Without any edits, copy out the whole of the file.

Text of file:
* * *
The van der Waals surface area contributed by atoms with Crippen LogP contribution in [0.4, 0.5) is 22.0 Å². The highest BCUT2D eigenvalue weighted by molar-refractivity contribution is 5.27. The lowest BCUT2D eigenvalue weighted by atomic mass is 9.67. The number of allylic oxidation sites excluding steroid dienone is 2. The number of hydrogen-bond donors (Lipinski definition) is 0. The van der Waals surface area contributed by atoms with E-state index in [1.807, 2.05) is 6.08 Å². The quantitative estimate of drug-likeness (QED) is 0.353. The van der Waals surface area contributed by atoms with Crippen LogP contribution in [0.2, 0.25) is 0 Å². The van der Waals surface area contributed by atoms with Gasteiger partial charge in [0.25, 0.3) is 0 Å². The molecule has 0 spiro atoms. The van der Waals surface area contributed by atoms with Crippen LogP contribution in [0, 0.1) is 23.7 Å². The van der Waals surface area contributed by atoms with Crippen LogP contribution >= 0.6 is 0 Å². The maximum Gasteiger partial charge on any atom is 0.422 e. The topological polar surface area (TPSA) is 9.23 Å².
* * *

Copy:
The van der Waals surface area contributed by atoms with Crippen LogP contribution in [0.4, 0.5) is 22.0 Å². The highest BCUT2D eigenvalue weighted by molar-refractivity contribution is 5.27. The lowest BCUT2D eigenvalue weighted by atomic mass is 9.67. The number of allylic oxidation sites excluding steroid dienone is 2. The number of hydrogen-bond donors (Lipinski definition) is 0. The van der Waals surface area contributed by atoms with E-state index in [1.807, 2.05) is 6.08 Å². The quantitative estimate of drug-likeness (QED) is 0.353. The van der Waals surface area contributed by atoms with Crippen LogP contribution in [0.2, 0.25) is 0 Å². The van der Waals surface area contributed by atoms with Gasteiger partial charge in [0.25, 0.3) is 0 Å². The molecule has 0 spiro atoms. The van der Waals surface area contributed by atoms with Crippen LogP contribution in [0, 0.1) is 23.7 Å². The van der Waals surface area contributed by atoms with Crippen LogP contribution >= 0.6 is 0 Å². The maximum Gasteiger partial charge on any atom is 0.422 e. The topological polar surface area (TPSA) is 9.23 Å².